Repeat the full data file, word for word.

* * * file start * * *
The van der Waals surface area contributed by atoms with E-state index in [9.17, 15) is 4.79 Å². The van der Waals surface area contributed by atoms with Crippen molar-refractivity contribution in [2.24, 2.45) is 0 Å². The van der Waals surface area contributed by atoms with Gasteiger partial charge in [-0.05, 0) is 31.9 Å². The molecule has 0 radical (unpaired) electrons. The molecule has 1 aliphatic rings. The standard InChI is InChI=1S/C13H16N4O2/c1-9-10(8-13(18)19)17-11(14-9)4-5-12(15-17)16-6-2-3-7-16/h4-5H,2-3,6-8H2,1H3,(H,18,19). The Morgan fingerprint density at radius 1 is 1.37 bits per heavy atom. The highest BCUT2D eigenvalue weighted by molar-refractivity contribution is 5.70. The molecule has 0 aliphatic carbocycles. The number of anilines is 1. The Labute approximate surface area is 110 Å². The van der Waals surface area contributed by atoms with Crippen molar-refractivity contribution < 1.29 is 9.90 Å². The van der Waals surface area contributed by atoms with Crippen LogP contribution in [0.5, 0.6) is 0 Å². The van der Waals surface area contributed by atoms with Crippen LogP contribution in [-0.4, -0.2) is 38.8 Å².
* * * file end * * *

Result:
The van der Waals surface area contributed by atoms with E-state index in [9.17, 15) is 4.79 Å². The van der Waals surface area contributed by atoms with Crippen molar-refractivity contribution in [2.24, 2.45) is 0 Å². The van der Waals surface area contributed by atoms with Gasteiger partial charge in [-0.05, 0) is 31.9 Å². The molecule has 0 radical (unpaired) electrons. The molecule has 1 aliphatic rings. The standard InChI is InChI=1S/C13H16N4O2/c1-9-10(8-13(18)19)17-11(14-9)4-5-12(15-17)16-6-2-3-7-16/h4-5H,2-3,6-8H2,1H3,(H,18,19). The Morgan fingerprint density at radius 1 is 1.37 bits per heavy atom. The highest BCUT2D eigenvalue weighted by molar-refractivity contribution is 5.70. The molecule has 0 aliphatic carbocycles. The number of anilines is 1. The Labute approximate surface area is 110 Å². The van der Waals surface area contributed by atoms with Crippen molar-refractivity contribution < 1.29 is 9.90 Å². The van der Waals surface area contributed by atoms with Crippen LogP contribution in [0.5, 0.6) is 0 Å². The van der Waals surface area contributed by atoms with Crippen LogP contribution in [-0.4, -0.2) is 38.8 Å².